The National Carrier Question


    Industry experts at a forum in Lagos, recently reviewed the the national carrier, Nigeria Air, which was unveiled by the federal government about a fortnight ago.

    The experts spoke at the event organised by the League of Airport and Aviation Correspondents (LAAC).
    Despite the unveiling of the national carrier, the plan to establish a national airline still has continued to be a subject of debate.

    Despite explanations from the federal government, the doubt about the credibility of the transaction still lingers.
    Many in the aviation industry believe that with the government now having stakes in Arik Air and Aero Contractors, through the Asset Management Corporation of Nigeria (AMCON), the two airlines should have formed the fulcrum for a national carrier. But the management of AMCON has made it clear that the agency has no connection with the national carrier project.

    The Minister of State, Aviation, Hadi Sirika had also said that the two airlines have their objectives and manuals which are different from what government wants to establish as a national carrier.

    Commenting on the planned national carrier, Nigerian international aviation consultant, the Chairman of the African Business Aviation Association (AfBAA) and the CEO of African Aviation Services, Nick Fadugba said there are many questions that need to be answered in terms of the management and the funding of the national carrier.

    “So I believe the government now needs to brief the Nigerian people on the national carrier. Rather than doing it abroad (the unveiling at Farnborough) we need to come home and explain to the whole nation what the concept is.

    More importantly I am interested in how do the national carrier would interface with all the other airlines in Nigeria. Because remember that the government is the de facto owner of two other airlines: Arik and Aero.
    “So this is the first time I have seen one government own three airlines. So the government needs to coordinate its airlines strategy in terms of moving forward,” he said.
    Fadugba, who is also the former Secretary General of African Airlines Association (AFRAA), noted that Nigerian airlines need to cooperate and partner with themselves to maximise opportunities and drive down cost of operation.
    “Nigerian is blessed with the biggest domestic aviation market on the Africa continent, bigger than South Africa, Kenya, Ethiopian and many other countries. And yet we have not been able to harness this market for our own benefit.

    “The beneficiaries are foreign airlines; our airlines need to work together. If you have five aircraft, 10 aircraft, it is nothing in the world of aviation. We need a critical mass. If you look at Ethiopia, they have 100 aircraft; that is one airline, and yet we have 10 airlines here with maybe five aircraft each.

    “We need to work together otherwise the economics of the business are not in favour of the operators. They need to come together to scale up to get a critical mass. They can work together in training, maintenance, in spare pooling, aircraft acquisitions.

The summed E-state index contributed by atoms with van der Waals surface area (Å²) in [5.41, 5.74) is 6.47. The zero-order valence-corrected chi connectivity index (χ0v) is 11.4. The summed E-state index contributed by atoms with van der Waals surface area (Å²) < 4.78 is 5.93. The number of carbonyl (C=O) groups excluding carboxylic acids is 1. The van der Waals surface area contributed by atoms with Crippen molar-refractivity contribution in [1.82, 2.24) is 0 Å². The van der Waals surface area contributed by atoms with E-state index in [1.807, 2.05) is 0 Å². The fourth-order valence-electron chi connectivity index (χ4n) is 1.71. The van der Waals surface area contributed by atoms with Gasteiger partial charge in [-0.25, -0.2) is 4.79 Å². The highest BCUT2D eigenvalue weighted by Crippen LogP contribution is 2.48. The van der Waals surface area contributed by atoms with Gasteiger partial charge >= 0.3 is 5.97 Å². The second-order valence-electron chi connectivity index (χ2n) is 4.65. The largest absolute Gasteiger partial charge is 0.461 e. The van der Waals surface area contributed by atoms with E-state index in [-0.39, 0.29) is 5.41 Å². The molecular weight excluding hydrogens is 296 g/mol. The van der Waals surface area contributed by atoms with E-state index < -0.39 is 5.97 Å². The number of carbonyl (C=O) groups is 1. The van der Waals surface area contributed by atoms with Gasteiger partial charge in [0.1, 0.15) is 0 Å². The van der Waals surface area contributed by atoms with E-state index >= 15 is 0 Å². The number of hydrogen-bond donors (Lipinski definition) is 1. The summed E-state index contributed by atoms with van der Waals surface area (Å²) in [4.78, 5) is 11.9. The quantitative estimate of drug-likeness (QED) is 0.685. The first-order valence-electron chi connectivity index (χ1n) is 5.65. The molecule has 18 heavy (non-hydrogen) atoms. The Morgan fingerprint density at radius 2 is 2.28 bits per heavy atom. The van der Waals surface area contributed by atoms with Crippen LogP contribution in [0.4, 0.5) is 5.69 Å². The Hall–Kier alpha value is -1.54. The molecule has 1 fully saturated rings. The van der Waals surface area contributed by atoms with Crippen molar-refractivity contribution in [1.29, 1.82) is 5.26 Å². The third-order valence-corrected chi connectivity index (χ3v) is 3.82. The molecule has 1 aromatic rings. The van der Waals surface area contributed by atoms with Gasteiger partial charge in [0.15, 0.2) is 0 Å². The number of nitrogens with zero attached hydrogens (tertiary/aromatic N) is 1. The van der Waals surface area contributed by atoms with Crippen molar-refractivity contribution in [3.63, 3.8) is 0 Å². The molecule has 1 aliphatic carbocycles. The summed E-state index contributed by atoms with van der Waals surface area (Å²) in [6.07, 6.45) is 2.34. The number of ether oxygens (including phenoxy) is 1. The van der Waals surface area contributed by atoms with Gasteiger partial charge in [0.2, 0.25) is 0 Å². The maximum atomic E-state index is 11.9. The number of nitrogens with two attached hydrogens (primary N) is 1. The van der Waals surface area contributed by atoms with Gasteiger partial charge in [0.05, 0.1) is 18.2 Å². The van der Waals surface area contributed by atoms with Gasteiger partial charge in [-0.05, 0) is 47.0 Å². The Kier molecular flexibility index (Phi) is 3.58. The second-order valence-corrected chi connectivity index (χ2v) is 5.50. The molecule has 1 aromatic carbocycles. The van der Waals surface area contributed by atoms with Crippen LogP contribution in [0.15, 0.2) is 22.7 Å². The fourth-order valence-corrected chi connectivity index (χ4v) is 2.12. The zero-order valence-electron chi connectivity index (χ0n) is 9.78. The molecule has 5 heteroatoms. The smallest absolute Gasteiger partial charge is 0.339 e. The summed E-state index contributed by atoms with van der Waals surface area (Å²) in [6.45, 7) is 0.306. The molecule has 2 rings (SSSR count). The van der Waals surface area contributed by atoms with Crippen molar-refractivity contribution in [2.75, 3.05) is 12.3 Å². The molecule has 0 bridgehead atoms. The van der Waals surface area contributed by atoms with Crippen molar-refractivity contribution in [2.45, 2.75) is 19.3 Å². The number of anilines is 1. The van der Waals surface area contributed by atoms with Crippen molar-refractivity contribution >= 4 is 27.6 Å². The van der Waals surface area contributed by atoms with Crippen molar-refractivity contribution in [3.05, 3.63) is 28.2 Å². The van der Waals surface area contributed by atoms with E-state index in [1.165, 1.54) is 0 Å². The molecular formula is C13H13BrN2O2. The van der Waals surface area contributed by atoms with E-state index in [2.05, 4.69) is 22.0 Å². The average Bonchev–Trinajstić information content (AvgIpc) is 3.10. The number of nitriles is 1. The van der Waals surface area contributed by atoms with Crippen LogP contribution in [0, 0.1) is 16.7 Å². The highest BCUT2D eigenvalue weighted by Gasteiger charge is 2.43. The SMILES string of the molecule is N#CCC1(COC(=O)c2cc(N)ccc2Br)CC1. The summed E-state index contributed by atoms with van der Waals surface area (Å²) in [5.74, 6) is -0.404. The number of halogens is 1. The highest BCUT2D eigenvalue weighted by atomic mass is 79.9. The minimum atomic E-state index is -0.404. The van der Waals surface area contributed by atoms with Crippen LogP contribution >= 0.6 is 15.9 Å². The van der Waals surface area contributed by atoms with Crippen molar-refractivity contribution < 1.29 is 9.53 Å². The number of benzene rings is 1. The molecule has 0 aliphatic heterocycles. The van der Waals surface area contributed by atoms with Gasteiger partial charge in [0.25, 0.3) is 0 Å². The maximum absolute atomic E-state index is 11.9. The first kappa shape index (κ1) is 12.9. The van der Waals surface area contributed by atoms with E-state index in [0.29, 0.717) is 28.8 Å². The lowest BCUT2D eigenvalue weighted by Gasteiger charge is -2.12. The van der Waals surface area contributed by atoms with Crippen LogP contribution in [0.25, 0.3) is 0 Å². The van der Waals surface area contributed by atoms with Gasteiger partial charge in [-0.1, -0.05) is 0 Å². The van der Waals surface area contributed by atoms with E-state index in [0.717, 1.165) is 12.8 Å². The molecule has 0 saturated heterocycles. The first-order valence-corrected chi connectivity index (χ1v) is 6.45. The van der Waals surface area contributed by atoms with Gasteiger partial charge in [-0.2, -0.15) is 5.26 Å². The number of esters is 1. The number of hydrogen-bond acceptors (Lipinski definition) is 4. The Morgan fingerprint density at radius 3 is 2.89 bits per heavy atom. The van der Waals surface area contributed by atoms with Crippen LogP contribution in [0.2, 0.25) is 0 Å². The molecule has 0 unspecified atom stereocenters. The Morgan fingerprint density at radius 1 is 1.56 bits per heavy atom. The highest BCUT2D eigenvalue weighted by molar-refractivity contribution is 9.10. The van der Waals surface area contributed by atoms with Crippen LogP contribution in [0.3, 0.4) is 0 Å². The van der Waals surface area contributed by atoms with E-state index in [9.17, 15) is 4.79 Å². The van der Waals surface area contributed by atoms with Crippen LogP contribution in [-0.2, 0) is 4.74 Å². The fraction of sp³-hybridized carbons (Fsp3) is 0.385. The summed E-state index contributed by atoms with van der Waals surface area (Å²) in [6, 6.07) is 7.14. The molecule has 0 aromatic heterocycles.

“There are many areas African airlines and Nigerian airlines in particular can work together. So we need more cooperation in Nigeria among our airline,” Fadugba said.

    He noted that for the planned national carrier to be successful and for other domestic airlines in Nigeria to operate profitably, Nigeria should have major aircraft maintenance facility locally and it should be able to build a hub.

    Fadugba, said maintenance hub was critical for a country to have a hub, saying as long as Nigeria does not have it, with cost of aviation fuel relatively very high; a national carrier would find it difficult to survive in the country.

    He also said that Nigeria needs modern airports with modern facilities in order to effectively attract passengers and also dominate the West Coast.

    “We have a choice in Nigeria between Abuja and Lagos but the economic hub is definitely Lagos because that is where the economic activity is, which generates air traffic. So what we need to do is to completely, radically improve the infrastructure at Murtala Muhammed Airport.

    “It is a great airport but it is not coping with the current challenges of growth. There are many things which are wrong with the airport right now in terms of infrastructure, if I had my way I would build a completely new one, but maybe we can’t afford it.

    “Therefore, when we talk about restructuring, we have spent a lot of money over the past five or 10 years on restructuring airports and I can’t really see meaningful, tangible benefits. There have been improvements but not in a meaningful way and if Nigeria is to move forward, if we are to build an effective hub, to improve connectivity, then we need to radically improve the infrastructure on our airports in Nigeria,” Fadugba said.

    Despite the hoopla about the national carrier, Nigerians are yet to see an airline beyond logo, livery and name.